Steve Jobs' first public demo of the Mac

Steve Jobs' first public demo of the Mac

Summary: This vintage video from the Boston Computer Society provides a never-before-seen look at the Mac's first public demonstration.

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TOPICS: Apple
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In this video Steve Jobs presents the original Macintosh to members of The Boston Computer Society on January 24, 1984. In it, Jobs mentions he wants to create "radical ease of use" and compares the Mac to the invention of the telephone. Good stuff.

Here's a short sample:

You can watch the full one hour and 35 minute presentation at Time.com:

It’s January, 1984. Steve Jobs, nattily attired in a double-breasted suit, is demonstrating Apple’s breakthrough personal computer, Macintosh, before a packed room. He speaks alarmingly of a future controlled by IBM, and shows a dystopian commercial based on that theme. He says that the Mac is “insanely great” and plucks the diminutive machine from a bag; it talks for itself. Screens of a graphical user interface — something few people had seen at the time — swoop by. The theme from Chariots of Fire swells. Jobs beams, as only he could.

Topic: Apple

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  • Jobs beams, and Microsoft ZDNet desperately wants to make it ugly

    "He says that the Mac is “insanely great” and plucks the diminutive machine from a bag; it talks for itself. Screens of a graphical user interface — something few people had seen at the time — swoop by. The theme from Chariots of Fire swells. Jobs beams, as only he could."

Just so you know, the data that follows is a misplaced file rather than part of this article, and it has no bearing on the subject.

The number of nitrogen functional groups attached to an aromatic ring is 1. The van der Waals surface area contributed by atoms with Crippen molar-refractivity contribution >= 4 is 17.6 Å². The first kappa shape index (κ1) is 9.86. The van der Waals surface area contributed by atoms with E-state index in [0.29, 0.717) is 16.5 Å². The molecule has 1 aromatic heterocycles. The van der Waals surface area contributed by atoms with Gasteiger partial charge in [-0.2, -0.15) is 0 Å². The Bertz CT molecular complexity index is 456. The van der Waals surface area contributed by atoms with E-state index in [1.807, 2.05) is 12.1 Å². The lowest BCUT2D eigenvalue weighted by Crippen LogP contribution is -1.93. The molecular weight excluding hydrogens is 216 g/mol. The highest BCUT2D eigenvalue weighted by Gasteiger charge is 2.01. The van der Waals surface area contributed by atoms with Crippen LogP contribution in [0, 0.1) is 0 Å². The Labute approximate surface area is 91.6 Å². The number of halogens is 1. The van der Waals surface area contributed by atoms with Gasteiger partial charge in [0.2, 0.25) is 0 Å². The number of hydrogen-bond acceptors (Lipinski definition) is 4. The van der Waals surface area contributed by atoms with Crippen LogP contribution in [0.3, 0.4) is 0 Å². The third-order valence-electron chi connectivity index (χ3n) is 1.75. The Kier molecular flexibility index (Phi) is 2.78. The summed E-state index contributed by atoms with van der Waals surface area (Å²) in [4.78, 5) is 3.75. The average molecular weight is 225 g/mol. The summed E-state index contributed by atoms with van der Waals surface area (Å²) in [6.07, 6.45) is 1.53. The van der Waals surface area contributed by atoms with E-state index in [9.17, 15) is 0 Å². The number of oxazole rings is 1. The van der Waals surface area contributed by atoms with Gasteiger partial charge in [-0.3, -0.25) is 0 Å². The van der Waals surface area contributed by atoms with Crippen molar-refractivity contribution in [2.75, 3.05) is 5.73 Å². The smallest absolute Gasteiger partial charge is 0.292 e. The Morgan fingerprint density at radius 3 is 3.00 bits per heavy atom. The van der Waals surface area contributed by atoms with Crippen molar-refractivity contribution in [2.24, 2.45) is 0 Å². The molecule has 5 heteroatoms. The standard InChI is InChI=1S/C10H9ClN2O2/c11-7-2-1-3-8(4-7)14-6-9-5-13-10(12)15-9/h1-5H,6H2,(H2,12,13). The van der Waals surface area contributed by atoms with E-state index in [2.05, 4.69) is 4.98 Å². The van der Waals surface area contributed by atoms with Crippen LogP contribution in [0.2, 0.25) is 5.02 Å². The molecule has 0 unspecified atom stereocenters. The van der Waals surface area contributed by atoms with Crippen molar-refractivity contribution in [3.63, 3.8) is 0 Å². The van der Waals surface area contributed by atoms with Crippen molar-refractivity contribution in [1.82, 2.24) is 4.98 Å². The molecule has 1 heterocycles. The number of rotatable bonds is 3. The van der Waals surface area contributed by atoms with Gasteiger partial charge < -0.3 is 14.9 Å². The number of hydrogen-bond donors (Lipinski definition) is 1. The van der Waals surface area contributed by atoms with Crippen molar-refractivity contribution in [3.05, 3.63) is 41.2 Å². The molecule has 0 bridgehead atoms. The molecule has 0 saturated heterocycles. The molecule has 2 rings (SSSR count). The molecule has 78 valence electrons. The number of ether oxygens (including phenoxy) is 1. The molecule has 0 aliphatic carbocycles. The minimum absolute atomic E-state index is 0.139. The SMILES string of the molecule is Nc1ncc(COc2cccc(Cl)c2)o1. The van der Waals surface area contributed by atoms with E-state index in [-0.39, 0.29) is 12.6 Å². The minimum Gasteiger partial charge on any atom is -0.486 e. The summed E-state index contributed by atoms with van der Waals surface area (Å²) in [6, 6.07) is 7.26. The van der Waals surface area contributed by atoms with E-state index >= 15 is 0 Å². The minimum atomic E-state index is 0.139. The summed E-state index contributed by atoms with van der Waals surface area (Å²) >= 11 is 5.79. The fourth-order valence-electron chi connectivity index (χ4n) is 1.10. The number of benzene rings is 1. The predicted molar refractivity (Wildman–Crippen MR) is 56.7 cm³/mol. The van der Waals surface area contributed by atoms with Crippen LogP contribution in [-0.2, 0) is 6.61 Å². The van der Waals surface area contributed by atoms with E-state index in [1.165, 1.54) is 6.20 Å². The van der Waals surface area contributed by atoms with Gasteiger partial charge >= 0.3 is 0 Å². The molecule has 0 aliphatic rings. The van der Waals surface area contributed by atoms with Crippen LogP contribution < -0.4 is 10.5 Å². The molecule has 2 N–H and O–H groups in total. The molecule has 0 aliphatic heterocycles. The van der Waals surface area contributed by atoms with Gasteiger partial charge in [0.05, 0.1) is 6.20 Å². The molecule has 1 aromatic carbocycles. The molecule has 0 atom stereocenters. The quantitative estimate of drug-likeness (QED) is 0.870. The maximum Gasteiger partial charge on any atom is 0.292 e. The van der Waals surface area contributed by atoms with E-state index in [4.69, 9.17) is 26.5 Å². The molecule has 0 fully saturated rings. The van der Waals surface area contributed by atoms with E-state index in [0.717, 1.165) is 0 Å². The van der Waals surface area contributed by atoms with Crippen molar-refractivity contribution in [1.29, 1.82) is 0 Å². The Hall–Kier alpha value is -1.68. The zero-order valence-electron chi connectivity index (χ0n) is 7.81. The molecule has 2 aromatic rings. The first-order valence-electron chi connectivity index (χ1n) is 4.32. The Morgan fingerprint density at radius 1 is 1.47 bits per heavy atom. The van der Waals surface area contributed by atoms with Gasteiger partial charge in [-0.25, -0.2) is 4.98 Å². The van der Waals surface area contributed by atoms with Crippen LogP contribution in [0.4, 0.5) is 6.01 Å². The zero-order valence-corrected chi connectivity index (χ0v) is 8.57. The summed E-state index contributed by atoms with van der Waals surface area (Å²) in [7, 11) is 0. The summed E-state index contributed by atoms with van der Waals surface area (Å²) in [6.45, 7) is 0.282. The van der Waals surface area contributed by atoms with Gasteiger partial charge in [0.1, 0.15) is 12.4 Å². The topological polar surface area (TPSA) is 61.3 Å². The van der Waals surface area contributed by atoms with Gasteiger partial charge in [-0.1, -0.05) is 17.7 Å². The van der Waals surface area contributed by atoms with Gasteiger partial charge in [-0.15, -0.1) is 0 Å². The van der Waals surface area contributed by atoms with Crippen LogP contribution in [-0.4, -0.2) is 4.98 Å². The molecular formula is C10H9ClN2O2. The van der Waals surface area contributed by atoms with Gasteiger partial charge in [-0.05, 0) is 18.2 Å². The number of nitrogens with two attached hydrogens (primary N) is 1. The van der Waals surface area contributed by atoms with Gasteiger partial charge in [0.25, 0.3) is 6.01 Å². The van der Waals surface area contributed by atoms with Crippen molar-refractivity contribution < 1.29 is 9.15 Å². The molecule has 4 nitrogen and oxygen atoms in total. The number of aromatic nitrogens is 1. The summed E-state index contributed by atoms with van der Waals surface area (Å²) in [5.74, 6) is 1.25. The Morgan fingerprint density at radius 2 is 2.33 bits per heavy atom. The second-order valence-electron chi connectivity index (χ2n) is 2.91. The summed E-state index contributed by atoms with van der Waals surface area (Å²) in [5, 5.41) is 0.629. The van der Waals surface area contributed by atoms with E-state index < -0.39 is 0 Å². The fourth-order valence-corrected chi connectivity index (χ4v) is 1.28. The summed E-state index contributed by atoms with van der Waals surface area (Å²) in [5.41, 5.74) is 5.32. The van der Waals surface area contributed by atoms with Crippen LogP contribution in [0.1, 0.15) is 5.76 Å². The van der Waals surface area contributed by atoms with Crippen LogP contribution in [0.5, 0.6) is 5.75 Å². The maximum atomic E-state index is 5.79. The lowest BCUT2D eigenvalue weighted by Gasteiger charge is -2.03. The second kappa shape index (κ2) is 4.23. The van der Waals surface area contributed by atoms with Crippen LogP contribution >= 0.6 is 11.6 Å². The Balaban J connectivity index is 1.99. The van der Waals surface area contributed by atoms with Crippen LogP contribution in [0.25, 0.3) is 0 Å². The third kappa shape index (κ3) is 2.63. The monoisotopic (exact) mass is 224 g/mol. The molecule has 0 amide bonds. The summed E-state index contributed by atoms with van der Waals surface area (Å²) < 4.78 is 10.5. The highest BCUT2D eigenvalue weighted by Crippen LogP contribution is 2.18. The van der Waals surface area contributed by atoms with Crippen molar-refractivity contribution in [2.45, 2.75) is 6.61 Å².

"Jobs beams, as only he could" and Microsoft ZDNet desperately wants to sh*t on it and turn it into something ugly, as only Microsoft ZDNet can.
    zato_3@...
  • I viewed this video on another online source. It is just incredible.

    Towards the end of this video, Steve Jobs gave a rather telling indication on how he wished to guide the future growth of Apple. (It was a 1984 vision that he never wavered from, IMO)

    In explaining one of those goals, he indicated that the Macintosh was not trying to compete with IBM PCs at the time. Rather he pointed out the "humble desktop telephone" as it's true companion in the workplace.

    He went on to explain that computers are all about information and he felt that the telephone was the first information "appliance" that had been uniformly adopted by the business enterprise workers. Note that he specifically used the term "appliance" as in a communication and information based device that was extremely and intuitively easy to use.

    He wished that the Macintosh would evolve and become that second business "appliance" and be as universally used in the workplace as the telephone was.

    I confess that when I read comments from ZDNet commentators that equated the iPad to an "appliance", I interpreted those comments as derogatory in nature since they often implied (either implicitly or directly) that the iPad was not a computer at all and as such a device unfit for productivity purposes

    After seeing this video from 1984, I realize that those comments should have been interpreted as examples of the highest praise possible. It was a goal that Steve Jobs voiced first in 1984, that is, turning the most sophisticated personal computer at the time into an "appliance" or a device that was so intrinsically easy and reliable to use as the desktop telephone.

    His vision may not have been realized yet with the Mac but it most assuredly has been with the iPad.
    kenosha77a
  • Where's the BEEF?

    SADLY,, i guess you can only see the video or the link to it if you are a Time Subscriber. I have tried since the arrival of the zdnet email in my box, to access the time page as directed by your link, and there is NO video, no LINK TO a video, nothing but more talk-type. There IS one enormous blank area which clearly should have a vid viewer, but alas, no vid, no viewer nothing but emptiness. There also is no link that TELLS you you must be a time subscriber to view it, so i consider the entire exercise to be a SCAM...Glad you proud few in the USA can see it,, not so for me here in Germany today.
    LyonsAire CEO